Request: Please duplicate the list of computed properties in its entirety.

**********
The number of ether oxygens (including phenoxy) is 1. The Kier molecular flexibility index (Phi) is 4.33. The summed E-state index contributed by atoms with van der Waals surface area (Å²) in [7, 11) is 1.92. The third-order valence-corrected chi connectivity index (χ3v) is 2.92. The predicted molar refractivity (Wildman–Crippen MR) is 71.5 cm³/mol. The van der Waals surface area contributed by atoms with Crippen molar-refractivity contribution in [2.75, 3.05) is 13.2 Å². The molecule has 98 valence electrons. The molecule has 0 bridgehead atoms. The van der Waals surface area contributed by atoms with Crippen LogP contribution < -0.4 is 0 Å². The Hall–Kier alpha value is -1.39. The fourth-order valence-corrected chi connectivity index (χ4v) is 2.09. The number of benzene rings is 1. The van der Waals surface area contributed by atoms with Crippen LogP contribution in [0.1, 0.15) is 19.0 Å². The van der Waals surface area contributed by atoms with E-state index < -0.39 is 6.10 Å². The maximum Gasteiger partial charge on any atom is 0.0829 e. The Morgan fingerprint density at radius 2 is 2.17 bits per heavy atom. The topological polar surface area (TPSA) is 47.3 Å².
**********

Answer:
The number of ether oxygens (including phenoxy) is 1. The Kier molecular flexibility index (Phi) is 4.33. The summed E-state index contributed by atoms with van der Waals surface area (Å²) in [7, 11) is 1.92. The third-order valence-corrected chi connectivity index (χ3v) is 2.92. The predicted molar refractivity (Wildman–Crippen MR) is 71.5 cm³/mol. The van der Waals surface area contributed by atoms with Crippen molar-refractivity contribution in [2.75, 3.05) is 13.2 Å². The molecule has 98 valence electrons. The molecule has 0 bridgehead atoms. The van der Waals surface area contributed by atoms with Crippen LogP contribution < -0.4 is 0 Å². The Hall–Kier alpha value is -1.39. The fourth-order valence-corrected chi connectivity index (χ4v) is 2.09. The number of benzene rings is 1. The van der Waals surface area contributed by atoms with Crippen LogP contribution in [0.1, 0.15) is 19.0 Å². The van der Waals surface area contributed by atoms with E-state index < -0.39 is 6.10 Å². The maximum Gasteiger partial charge on any atom is 0.0829 e. The Morgan fingerprint density at radius 2 is 2.17 bits per heavy atom. The topological polar surface area (TPSA) is 47.3 Å².